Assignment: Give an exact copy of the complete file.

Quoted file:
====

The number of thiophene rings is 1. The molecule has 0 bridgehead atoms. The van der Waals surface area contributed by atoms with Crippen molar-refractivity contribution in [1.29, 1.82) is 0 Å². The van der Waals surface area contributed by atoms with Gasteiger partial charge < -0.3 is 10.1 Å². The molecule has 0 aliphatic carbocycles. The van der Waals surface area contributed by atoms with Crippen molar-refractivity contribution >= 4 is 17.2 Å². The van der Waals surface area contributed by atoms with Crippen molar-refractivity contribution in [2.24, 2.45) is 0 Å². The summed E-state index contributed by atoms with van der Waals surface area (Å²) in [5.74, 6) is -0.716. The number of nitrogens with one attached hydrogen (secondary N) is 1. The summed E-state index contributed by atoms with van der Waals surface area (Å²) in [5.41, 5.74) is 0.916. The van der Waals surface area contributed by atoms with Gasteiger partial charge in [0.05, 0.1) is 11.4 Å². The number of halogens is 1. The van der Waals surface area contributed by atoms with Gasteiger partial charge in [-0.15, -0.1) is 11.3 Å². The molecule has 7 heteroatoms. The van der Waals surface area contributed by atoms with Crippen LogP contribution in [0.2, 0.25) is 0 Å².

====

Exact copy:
The number of thiophene rings is 1. The molecule has 0 bridgehead atoms. The van der Waals surface area contributed by atoms with Crippen molar-refractivity contribution in [1.29, 1.82) is 0 Å². The van der Waals surface area contributed by atoms with Gasteiger partial charge < -0.3 is 10.1 Å². The molecule has 0 aliphatic carbocycles. The van der Waals surface area contributed by atoms with Crippen molar-refractivity contribution >= 4 is 17.2 Å². The van der Waals surface area contributed by atoms with Crippen molar-refractivity contribution in [2.24, 2.45) is 0 Å². The summed E-state index contributed by atoms with van der Waals surface area (Å²) in [5.74, 6) is -0.716. The number of nitrogens with one attached hydrogen (secondary N) is 1. The summed E-state index contributed by atoms with van der Waals surface area (Å²) in [5.41, 5.74) is 0.916. The van der Waals surface area contributed by atoms with Gasteiger partial charge in [0.05, 0.1) is 11.4 Å². The number of halogens is 1. The van der Waals surface area contributed by atoms with Gasteiger partial charge in [-0.15, -0.1) is 11.3 Å². The molecule has 7 heteroatoms. The van der Waals surface area contributed by atoms with Crippen LogP contribution in [0.2, 0.25) is 0 Å².